Go to full article >>>

IMO, ITF and ILO driven intervention helps save seafarer’s life

shipping and freight news - shipping and freight resource

The COVID-19 pandemic has put seafarers around the world in precarious situations. Travel restrictions mean some cannot leave their ships, be repatriated home, or even get urgent medical assistance. Other seafarers have seen their contracts unilaterally terminated or have been quarantined on board ships for more than 14 days, without getting paid.

A large number of seafarers, as well as their spouses and family members, have reached out to IMO to share their concerns about a variety of difficult situations caused by the COVID-19 pandemic.

IMO has established an internal team to help resolve individual cases, often working alongside other organizations like the International Labour Organization (ILO), the International Transport Workers’ Federation (ITF) and the International Chamber of Shipping (ICS).

Go to full article >>>

Protocols for safe crew change and travel during COVID-19 released

shipping and freight news - shipping and freight resource

We have read many articles, extolling the virtues of Seafarers who are considered the backbone of the shipping industry and how they are important to the industry etc etc.

However, due to the ongoing COVID-19 restrictions, these Seafarers are facing significant challenges with extended service on board, unable to go ashore for a bit of fresh air after many months at sea, unable to be relieved of their duties and go home to be with their loved ones etc.

This is despite international maritime compliance regulations which require Seafarers to be changed on a regular basis from ships they work in to ensure safety, crew health, welfare, and the prevention of fatigue.

There have been calls from many quarters for appropriate action to be taken to address these issues faced by Seafarers.

It seems that these calls may have been heard.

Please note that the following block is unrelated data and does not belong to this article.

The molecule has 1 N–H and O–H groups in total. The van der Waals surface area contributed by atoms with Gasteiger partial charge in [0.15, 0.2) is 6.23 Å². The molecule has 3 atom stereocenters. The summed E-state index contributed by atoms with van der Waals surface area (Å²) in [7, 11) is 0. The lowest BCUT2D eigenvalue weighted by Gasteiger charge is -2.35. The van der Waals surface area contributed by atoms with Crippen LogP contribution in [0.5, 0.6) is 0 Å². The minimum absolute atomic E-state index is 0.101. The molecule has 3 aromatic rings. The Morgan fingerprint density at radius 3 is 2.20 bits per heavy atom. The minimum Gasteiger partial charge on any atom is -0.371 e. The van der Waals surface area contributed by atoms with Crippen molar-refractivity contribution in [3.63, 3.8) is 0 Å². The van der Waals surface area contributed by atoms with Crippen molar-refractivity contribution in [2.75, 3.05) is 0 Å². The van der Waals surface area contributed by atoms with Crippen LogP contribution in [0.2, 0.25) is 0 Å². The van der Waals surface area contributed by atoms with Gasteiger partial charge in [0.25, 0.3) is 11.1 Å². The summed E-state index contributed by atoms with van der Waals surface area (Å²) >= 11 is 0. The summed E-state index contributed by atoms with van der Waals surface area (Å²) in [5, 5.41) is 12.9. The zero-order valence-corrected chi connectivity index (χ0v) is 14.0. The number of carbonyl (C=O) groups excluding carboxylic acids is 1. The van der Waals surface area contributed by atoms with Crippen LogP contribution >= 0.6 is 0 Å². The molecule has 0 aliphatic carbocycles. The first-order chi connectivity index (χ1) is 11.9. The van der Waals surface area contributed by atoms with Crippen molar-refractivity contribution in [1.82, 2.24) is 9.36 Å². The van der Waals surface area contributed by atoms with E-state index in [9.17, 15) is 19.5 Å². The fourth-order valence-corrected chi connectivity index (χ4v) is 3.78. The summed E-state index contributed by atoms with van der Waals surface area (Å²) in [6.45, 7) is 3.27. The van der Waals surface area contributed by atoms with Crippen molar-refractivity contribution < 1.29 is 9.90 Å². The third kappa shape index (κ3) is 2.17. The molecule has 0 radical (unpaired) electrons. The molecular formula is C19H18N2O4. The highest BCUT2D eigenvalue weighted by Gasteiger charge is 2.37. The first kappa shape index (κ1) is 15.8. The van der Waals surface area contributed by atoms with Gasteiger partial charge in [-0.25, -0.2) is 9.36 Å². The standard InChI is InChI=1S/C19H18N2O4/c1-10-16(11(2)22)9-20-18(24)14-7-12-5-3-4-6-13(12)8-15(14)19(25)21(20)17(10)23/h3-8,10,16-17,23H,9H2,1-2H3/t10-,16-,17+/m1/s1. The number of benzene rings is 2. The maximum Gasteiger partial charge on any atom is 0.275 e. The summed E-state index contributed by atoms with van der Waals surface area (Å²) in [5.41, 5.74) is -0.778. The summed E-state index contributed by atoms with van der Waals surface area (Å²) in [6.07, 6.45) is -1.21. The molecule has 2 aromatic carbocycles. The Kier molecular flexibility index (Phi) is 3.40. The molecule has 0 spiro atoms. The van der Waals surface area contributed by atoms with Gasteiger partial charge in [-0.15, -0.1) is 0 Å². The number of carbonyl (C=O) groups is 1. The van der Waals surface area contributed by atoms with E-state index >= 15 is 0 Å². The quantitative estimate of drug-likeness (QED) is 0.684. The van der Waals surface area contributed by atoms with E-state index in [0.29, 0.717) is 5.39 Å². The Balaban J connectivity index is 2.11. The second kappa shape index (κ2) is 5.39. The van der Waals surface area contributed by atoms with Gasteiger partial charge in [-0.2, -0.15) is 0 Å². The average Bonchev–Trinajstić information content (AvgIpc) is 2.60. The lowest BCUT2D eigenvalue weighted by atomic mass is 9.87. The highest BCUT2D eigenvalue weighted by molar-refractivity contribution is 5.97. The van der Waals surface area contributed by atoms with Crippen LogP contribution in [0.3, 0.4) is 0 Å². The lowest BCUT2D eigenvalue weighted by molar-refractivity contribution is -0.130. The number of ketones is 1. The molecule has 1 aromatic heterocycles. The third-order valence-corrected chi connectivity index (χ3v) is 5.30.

Go to full article >>>

Panama and Suez Canals offer cost reductions for COVID-19

shipping and freight news

While the COVID-19 pandemic continues to affect and disrupt industries, jobs, lives, and economies around the world, there also seems to be a good fightback from the various industries, governments, and organisations.

Shipping lines have been offering time-sensitive cost-saving options for COVID-19 along with some relief in demurrage and detention charges etc.. Governments have been given tax breaks and business rescue packages to those most affected.

Now it seems to be the turn of the two main canals that serve the shipping and freight industry – the Panama Canal and the Suez Canal.

These canals save shipowners costs in terms of the transit, in terms of fuel costs, and also assists in reducing the carbon footprint of the transiting ships but of course both these canals have toll charges for the transit of ships.

Go to full article >>>

Seafarers – We Need You, We Hear You, We Support You!

Imagine leaving your loved ones, boarding a ship (for what you thought was a specified time) and now, not knowing when you will be able to return.

This is the plight of thousands of seafarers the world over, who are working on ships so that you can get everything you need – food, medicines, supplies, provisions, etc.

Everything you see around you has (in all probability), at some point, traversed by sea and made its way to you.

The invisible workforce that makes your life comfortable and convenient are the more than 1.6 million seafarers around the world operating to keep the supply lines moving and alive.

Today on Labour Day, we pay tribute to these brave souls, the backbone of the maritime industry.

Go to full article >>>

Share